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Just got yourself a sweet little adorable pup? Without proper training you will notice this sweet thing can be a lot of hassle and won’t approve your household's hygiene.
Reading this page and the attached links will get you on your way to make your pup as adorable as he/she should be, without creating a monster in you household.

The most important thing you should know about house-breaking is never to punish your pup after it committed an “offence”. A pup always relates your reaction to something that happens at that moment. Never push your pups nose in its urinate or defecate. The pup won’t learn anything from this action and won’t understand. Try to teach it to do its thing by taking it for a walk often and at the right moments, after dinner, after its nap or after playtime. This way the pup will learn to do its need outside. Every time the pup does its need where this is allowed, reward it directly and effusive. Reward your pup only during its actions never before!! The time needed to learn a pup where to do its needs differs from dog to dog (just like children). Some pups learn very quickly, others need months to learn. From house-breaking point of view, nights are the most difficult. Your pup is used to have many opportunities to relieve itself from its needs; this is different during night-time. The best thing to do is to let your pup spend the night in the bench. To increase success, try to let your pup go into the night with as less digestion as possible, make sure to remove food and drinks. Before going to bed yourself, take the pup for a walk as late as possible and make sure it really urinates and/or defecates. Early in the morning give it an other chance to relieve itself from its needs. It can be useful, especially in the first weeks, to set your alarm clock to walk the dog between evening and morning. Young dogs don’t have control over their bladder till they reach the age of 5 to 6 months. “Accidents” will occur with pups this age, with proper training this will go away by itself.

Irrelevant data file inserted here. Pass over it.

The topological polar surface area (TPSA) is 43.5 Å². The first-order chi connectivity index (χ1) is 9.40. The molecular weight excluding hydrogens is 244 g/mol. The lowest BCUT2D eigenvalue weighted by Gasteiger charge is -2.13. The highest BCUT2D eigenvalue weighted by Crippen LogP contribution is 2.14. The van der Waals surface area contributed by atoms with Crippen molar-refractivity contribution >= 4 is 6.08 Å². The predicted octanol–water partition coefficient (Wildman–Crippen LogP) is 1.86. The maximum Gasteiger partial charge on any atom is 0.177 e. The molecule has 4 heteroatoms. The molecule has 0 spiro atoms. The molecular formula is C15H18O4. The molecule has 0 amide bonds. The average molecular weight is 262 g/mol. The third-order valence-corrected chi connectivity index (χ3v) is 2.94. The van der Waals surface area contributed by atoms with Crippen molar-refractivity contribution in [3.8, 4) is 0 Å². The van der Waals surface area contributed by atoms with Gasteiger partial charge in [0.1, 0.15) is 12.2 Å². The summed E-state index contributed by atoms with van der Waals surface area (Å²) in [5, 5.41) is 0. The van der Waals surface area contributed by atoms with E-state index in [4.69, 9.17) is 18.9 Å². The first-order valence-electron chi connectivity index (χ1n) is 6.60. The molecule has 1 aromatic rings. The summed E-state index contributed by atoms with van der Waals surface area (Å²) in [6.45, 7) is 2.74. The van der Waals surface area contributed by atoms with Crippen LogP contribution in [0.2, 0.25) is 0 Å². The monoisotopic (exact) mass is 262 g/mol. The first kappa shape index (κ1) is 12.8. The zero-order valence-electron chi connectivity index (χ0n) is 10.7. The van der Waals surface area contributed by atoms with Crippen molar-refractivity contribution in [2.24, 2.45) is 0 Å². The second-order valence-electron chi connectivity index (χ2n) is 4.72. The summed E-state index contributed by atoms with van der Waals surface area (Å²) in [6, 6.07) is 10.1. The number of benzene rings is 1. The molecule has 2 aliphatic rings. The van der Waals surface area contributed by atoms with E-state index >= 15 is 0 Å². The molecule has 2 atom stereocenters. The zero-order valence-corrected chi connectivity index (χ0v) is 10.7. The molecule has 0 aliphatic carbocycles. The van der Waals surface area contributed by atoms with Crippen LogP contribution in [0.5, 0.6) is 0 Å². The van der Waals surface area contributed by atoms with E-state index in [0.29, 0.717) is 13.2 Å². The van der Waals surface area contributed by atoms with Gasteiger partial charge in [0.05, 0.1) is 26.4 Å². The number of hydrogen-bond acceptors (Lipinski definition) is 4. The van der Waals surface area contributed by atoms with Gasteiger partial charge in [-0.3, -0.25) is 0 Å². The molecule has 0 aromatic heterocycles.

Aldwin Pet


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